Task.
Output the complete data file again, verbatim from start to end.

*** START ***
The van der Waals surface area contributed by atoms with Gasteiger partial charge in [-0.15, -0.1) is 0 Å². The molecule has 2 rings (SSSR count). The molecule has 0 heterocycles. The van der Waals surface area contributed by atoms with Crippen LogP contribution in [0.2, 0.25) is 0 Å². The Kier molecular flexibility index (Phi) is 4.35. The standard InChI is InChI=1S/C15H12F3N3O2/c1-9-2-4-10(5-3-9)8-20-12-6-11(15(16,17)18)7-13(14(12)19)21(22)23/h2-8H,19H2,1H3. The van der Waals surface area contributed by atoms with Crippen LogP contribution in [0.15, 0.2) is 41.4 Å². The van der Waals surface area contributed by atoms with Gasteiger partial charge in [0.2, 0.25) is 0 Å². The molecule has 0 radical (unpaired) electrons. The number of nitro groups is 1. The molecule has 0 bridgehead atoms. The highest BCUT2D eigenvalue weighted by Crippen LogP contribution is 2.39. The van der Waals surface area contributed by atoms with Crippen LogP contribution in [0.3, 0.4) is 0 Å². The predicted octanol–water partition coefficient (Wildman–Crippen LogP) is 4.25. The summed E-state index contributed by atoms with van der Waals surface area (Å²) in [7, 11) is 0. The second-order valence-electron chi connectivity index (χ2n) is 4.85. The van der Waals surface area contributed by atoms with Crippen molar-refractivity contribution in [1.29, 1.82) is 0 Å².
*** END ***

The van der Waals surface area contributed by atoms with Gasteiger partial charge in [-0.15, -0.1) is 0 Å². The molecule has 2 rings (SSSR count). The molecule has 0 heterocycles. The van der Waals surface area contributed by atoms with Crippen LogP contribution in [0.2, 0.25) is 0 Å². The Kier molecular flexibility index (Phi) is 4.35. The standard InChI is InChI=1S/C15H12F3N3O2/c1-9-2-4-10(5-3-9)8-20-12-6-11(15(16,17)18)7-13(14(12)19)21(22)23/h2-8H,19H2,1H3. The van der Waals surface area contributed by atoms with Crippen LogP contribution in [0.15, 0.2) is 41.4 Å². The van der Waals surface area contributed by atoms with Gasteiger partial charge in [0.2, 0.25) is 0 Å². The molecule has 0 radical (unpaired) electrons. The number of nitro groups is 1. The molecule has 0 bridgehead atoms. The highest BCUT2D eigenvalue weighted by Crippen LogP contribution is 2.39. The van der Waals surface area contributed by atoms with Crippen LogP contribution in [0.3, 0.4) is 0 Å². The predicted octanol–water partition coefficient (Wildman–Crippen LogP) is 4.25. The summed E-state index contributed by atoms with van der Waals surface area (Å²) in [7, 11) is 0. The second-order valence-electron chi connectivity index (χ2n) is 4.85. The van der Waals surface area contributed by atoms with Crippen molar-refractivity contribution in [1.29, 1.82) is 0 Å².